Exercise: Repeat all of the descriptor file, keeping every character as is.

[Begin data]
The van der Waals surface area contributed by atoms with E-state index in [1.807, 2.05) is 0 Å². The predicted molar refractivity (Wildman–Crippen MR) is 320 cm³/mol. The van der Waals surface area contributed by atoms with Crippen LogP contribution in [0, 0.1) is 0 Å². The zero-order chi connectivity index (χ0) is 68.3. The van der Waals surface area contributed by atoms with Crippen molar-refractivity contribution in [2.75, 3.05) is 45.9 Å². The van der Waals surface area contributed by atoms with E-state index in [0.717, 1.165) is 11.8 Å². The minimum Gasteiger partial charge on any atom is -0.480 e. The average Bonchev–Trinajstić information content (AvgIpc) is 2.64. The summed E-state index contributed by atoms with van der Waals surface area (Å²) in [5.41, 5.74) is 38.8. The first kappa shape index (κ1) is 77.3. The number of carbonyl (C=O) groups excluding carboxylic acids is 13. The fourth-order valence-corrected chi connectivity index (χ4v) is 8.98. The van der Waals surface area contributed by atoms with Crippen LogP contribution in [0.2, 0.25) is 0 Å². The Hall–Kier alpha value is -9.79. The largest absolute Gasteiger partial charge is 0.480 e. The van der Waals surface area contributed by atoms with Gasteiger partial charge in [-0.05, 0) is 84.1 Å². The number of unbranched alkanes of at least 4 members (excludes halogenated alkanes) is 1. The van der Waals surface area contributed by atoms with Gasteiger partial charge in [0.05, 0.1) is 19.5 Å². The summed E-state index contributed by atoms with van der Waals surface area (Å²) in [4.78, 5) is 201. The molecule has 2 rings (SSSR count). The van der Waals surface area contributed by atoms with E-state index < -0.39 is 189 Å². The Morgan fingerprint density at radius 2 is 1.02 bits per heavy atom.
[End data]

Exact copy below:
The van der Waals surface area contributed by atoms with E-state index in [1.807, 2.05) is 0 Å². The predicted molar refractivity (Wildman–Crippen MR) is 320 cm³/mol. The van der Waals surface area contributed by atoms with Crippen LogP contribution in [0, 0.1) is 0 Å². The zero-order chi connectivity index (χ0) is 68.3. The van der Waals surface area contributed by atoms with Crippen molar-refractivity contribution in [2.75, 3.05) is 45.9 Å². The van der Waals surface area contributed by atoms with E-state index in [0.717, 1.165) is 11.8 Å². The minimum Gasteiger partial charge on any atom is -0.480 e. The average Bonchev–Trinajstić information content (AvgIpc) is 2.64. The summed E-state index contributed by atoms with van der Waals surface area (Å²) in [5.41, 5.74) is 38.8. The first kappa shape index (κ1) is 77.3. The number of carbonyl (C=O) groups excluding carboxylic acids is 13. The fourth-order valence-corrected chi connectivity index (χ4v) is 8.98. The van der Waals surface area contributed by atoms with Crippen LogP contribution in [0.2, 0.25) is 0 Å². The Hall–Kier alpha value is -9.79. The largest absolute Gasteiger partial charge is 0.480 e. The van der Waals surface area contributed by atoms with Gasteiger partial charge in [-0.05, 0) is 84.1 Å². The number of unbranched alkanes of at least 4 members (excludes halogenated alkanes) is 1. The van der Waals surface area contributed by atoms with Gasteiger partial charge in [0.05, 0.1) is 19.5 Å². The summed E-state index contributed by atoms with van der Waals surface area (Å²) in [4.78, 5) is 201. The molecule has 2 rings (SSSR count). The van der Waals surface area contributed by atoms with E-state index < -0.39 is 189 Å². The Morgan fingerprint density at radius 2 is 1.02 bits per heavy atom.